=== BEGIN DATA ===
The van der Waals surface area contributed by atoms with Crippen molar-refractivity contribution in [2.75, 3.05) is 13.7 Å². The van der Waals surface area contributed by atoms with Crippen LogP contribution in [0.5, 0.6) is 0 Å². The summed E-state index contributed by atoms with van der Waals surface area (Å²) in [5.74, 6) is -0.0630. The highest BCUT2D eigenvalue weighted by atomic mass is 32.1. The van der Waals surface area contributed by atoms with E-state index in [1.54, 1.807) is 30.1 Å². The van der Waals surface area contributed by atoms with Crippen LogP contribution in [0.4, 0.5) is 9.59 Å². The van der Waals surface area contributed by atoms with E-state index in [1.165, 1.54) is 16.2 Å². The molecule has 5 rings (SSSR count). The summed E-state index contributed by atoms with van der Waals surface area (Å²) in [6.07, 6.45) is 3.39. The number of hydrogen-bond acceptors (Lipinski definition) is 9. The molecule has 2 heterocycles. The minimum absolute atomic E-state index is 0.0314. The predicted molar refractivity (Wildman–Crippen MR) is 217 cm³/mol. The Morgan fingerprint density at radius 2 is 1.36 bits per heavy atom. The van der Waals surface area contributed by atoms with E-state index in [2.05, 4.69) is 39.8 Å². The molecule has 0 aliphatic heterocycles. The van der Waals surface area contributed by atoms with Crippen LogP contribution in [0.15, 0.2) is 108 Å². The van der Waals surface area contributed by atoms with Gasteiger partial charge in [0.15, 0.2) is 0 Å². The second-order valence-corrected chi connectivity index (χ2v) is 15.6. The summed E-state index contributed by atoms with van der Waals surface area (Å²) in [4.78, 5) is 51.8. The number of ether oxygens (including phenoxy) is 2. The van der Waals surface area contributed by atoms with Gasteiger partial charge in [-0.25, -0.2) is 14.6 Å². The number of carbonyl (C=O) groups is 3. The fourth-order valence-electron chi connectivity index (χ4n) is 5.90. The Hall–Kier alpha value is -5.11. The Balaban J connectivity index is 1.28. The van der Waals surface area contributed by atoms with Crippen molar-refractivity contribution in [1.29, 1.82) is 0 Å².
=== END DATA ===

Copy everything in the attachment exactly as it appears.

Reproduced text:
The van der Waals surface area contributed by atoms with Crippen molar-refractivity contribution in [2.75, 3.05) is 13.7 Å². The van der Waals surface area contributed by atoms with Crippen LogP contribution in [0.5, 0.6) is 0 Å². The summed E-state index contributed by atoms with van der Waals surface area (Å²) in [5.74, 6) is -0.0630. The highest BCUT2D eigenvalue weighted by atomic mass is 32.1. The van der Waals surface area contributed by atoms with E-state index in [1.54, 1.807) is 30.1 Å². The van der Waals surface area contributed by atoms with Crippen LogP contribution in [0.4, 0.5) is 9.59 Å². The van der Waals surface area contributed by atoms with E-state index in [1.165, 1.54) is 16.2 Å². The molecule has 5 rings (SSSR count). The summed E-state index contributed by atoms with van der Waals surface area (Å²) in [6.07, 6.45) is 3.39. The number of hydrogen-bond acceptors (Lipinski definition) is 9. The molecule has 2 heterocycles. The minimum absolute atomic E-state index is 0.0314. The predicted molar refractivity (Wildman–Crippen MR) is 217 cm³/mol. The Morgan fingerprint density at radius 2 is 1.36 bits per heavy atom. The van der Waals surface area contributed by atoms with E-state index in [2.05, 4.69) is 39.8 Å². The molecule has 0 aliphatic heterocycles. The van der Waals surface area contributed by atoms with Crippen LogP contribution in [0.15, 0.2) is 108 Å². The van der Waals surface area contributed by atoms with Gasteiger partial charge in [0.15, 0.2) is 0 Å². The second-order valence-corrected chi connectivity index (χ2v) is 15.6. The summed E-state index contributed by atoms with van der Waals surface area (Å²) in [4.78, 5) is 51.8. The number of ether oxygens (including phenoxy) is 2. The van der Waals surface area contributed by atoms with Gasteiger partial charge in [-0.25, -0.2) is 14.6 Å². The number of carbonyl (C=O) groups is 3. The fourth-order valence-electron chi connectivity index (χ4n) is 5.90. The Hall–Kier alpha value is -5.11. The Balaban J connectivity index is 1.28. The van der Waals surface area contributed by atoms with Crippen molar-refractivity contribution in [1.29, 1.82) is 0 Å².